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Published previously in the New Yorker and elsewhere, tales that will seem more empty to some than to others.

Fourteen stories from Tuck (Siam, 1999; The Woman Who Walked on Water, 1996) aim often at intricacy in design but bear the stamp of the mass-produced.

In “La Mayonette,” for example, about two families on a rural vacation in France, tone (curiously distant) and symbolism (a pattern in the wallpaper, a long-ago trip to Egypt) are asked to reveal—well, a woman’s unhappiness, but unhappiness so much without apparent real cause as to be unmoving. The exotic is used also to make more of things than they are in “L’Esprit de L’Escalier,” about a boyfriend, a car accident, and a lunch with Alberto Moravia, all told in an inexplicably parodic style (“You could tell right away by the way Massimo said his Rs that Massimo was not from Rome. Massimo was from the north, from Turin. Massimo knew a lot of people”); and it’s used again in “Rue Guynemer,” about an American woman staying in Paris to recover from a divorce (“At the time when she discovered that her ex-husband was having an affair . . . she was both hurt and angry”), a story that name-drops its way (Scott and Zelda, Françoise Sagan, Stein and Toklas) to an unearned ending. Characters get almost to the edge of gaining roundness, substance, or depth, but a thinness in the soil keeps them from growing. In “Verdi,” a woman on a dude ranch is preoccupied by the Donner Party (“. . . she felt alone. Really alone”); an incipiently religious young girl and her pretty mother wait out WWII in Lima (“Limbo”); and a woman isn’t sure how to act when she joins a father and daughter who swim naked (“Horses”). “Second Wife,” “Next of Kin,” and “Hotter” (set in Laos) are stories of the woe that is in marriage, while “The View from Madama Butterfly’s House” is an oddly artificial tour—told by “we”—of the Nagasaki Museum.

Published previously in the New Yorker and elsewhere, tales that will seem more empty to some than to others.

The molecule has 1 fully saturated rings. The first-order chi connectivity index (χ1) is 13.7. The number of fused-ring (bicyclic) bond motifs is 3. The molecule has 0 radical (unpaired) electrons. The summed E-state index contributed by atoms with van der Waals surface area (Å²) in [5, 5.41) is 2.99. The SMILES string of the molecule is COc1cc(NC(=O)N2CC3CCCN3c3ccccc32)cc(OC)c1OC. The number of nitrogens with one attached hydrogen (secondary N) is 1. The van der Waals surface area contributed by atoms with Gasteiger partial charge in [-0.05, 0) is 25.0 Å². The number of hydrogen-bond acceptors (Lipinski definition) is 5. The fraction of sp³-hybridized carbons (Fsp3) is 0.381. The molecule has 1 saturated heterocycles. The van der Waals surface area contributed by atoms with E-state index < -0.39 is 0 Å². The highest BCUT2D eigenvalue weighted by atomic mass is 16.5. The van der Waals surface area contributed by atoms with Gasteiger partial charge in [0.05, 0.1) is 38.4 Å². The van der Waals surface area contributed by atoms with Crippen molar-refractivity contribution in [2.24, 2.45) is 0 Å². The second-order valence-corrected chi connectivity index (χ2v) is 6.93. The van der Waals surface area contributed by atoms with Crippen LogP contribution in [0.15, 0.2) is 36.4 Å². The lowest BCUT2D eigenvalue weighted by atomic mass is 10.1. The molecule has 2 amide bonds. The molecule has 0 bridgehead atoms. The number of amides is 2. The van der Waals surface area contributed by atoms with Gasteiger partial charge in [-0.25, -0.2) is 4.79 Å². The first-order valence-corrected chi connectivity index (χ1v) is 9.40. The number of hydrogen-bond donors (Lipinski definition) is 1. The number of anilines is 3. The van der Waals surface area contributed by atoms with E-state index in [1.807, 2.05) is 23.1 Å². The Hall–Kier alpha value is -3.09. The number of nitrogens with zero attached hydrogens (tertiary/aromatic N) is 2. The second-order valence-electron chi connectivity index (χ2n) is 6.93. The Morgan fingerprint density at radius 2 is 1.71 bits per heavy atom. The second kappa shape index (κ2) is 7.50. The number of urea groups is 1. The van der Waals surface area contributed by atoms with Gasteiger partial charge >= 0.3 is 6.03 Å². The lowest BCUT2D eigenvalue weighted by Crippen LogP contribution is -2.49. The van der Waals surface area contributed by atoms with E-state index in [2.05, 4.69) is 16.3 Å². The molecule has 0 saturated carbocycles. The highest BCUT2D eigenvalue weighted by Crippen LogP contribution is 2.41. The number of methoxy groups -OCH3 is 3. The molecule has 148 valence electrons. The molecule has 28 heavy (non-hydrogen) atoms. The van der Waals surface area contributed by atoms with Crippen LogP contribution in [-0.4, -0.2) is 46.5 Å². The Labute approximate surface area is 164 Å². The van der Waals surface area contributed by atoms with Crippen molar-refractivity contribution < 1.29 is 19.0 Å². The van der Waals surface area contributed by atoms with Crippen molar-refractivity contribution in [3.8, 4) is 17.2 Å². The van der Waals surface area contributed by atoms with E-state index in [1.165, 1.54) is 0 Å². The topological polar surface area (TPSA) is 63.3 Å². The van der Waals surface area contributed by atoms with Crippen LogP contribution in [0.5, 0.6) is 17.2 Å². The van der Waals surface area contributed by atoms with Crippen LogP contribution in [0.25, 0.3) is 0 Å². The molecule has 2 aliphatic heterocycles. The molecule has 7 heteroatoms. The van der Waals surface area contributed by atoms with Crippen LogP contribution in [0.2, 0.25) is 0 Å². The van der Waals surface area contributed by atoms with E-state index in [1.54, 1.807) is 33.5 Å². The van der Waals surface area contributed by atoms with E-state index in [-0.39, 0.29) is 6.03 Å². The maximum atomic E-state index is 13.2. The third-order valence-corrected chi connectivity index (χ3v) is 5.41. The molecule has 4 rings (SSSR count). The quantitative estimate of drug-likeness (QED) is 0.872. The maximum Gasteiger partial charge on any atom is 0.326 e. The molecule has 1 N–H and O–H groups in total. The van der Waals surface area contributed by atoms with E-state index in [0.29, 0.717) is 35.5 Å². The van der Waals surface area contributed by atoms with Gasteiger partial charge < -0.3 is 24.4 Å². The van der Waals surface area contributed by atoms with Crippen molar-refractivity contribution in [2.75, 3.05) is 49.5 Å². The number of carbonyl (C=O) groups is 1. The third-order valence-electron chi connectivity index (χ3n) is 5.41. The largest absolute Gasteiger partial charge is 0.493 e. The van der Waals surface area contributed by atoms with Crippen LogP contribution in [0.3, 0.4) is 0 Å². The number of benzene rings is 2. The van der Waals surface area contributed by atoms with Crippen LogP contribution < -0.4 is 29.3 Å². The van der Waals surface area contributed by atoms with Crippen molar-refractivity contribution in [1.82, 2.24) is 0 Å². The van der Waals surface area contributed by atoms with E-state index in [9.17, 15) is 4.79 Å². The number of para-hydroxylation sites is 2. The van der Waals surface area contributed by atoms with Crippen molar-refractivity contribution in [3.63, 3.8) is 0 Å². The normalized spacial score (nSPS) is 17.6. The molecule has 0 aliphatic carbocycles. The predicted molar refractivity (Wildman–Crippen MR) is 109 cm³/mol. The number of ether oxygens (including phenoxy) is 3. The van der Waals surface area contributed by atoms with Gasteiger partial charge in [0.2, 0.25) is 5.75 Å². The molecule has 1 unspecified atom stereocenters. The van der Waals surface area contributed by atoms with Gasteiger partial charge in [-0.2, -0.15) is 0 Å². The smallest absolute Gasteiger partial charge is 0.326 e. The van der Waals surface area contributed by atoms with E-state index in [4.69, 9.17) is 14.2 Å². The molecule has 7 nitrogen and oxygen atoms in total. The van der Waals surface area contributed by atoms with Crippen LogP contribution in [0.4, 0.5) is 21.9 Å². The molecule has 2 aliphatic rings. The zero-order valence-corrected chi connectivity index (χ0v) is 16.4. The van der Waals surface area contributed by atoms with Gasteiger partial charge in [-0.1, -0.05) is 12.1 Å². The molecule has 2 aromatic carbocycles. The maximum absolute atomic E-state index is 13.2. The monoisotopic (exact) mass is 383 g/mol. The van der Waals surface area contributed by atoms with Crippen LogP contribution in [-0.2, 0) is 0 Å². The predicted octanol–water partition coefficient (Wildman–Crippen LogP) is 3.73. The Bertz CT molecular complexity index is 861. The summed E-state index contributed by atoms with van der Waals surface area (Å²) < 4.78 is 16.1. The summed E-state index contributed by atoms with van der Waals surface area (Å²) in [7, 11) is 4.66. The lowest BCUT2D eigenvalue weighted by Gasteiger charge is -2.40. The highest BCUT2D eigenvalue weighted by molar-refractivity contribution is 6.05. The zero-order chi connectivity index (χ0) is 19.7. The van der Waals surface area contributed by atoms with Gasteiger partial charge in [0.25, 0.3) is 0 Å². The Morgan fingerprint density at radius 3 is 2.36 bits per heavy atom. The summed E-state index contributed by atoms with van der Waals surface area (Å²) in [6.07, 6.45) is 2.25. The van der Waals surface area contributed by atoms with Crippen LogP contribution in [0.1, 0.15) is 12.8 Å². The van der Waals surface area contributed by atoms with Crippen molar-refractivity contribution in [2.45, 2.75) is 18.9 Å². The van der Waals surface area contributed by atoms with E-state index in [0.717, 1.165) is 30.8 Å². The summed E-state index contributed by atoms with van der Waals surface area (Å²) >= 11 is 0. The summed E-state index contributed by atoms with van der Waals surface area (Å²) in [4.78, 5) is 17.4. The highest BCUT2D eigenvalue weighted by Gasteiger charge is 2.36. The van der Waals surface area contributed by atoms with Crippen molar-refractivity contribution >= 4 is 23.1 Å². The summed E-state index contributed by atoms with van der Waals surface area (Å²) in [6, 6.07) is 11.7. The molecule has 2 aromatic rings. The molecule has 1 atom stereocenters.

Pub Date: Jan. 4, 2002

ISBN: 0-06-620942-0

Page Count: 192

Publisher: HarperCollins

Review Posted Online: May 19, 2010

Kirkus Reviews Issue: Dec. 15, 2001

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The thirty-one stories of the late Flannery O'Connor, collected for the first time. In addition to the nineteen stories gathered in her lifetime in Everything That Rises Must Converge (1965) and A Good Man is Hard to Find (1955) there are twelve previously published here and there. Flannery O'Connor's last story, "The Geranium," is a rewritten version of the first which appears here, submitted in 1947 for her master's thesis at the State University of Iowa.

Pub Date: Jan. 1, 1971

ISBN: 0374515360

Page Count: 555

Publisher: Farrar, Straus and Giroux

Review Posted Online: Oct. 2, 2011

Kirkus Reviews Issue: Oct. 1, 1971

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It's being called a novel, but it is more a hybrid: short-stories/essays/confessions about the Vietnam War—the subject that O'Brien reasonably comes back to with every book. Some of these stories/memoirs are very good in their starkness and factualness: the title piece, about what a foot soldier actually has on him (weights included) at any given time, lends a palpability that makes the emotional freight (fear, horror, guilt) correspond superbly. Maybe the most moving piece here is "On The Rainy River," about a draftee's ambivalence about going, and how he decided to go: "I would go to war—I would kill and maybe die—because I was embarrassed not to." But so much else is so structurally coy that real effects are muted and disadvantaged: O'Brien is writing a book more about earnestness than about war, and the peekaboos of this isn't really me but of course it truly is serve no true purpose. They make this an annoyingly arty book, hiding more than not behind Hemingwayesque time-signatures and puerile repetitions about war (and memory and everything else, for that matter) being hell and heaven both. A disappointment.

Pub Date: March 28, 1990

ISBN: 0618706410

Page Count: 256

Publisher: Houghton Mifflin

Review Posted Online: Oct. 2, 2011

Kirkus Reviews Issue: Feb. 15, 1990

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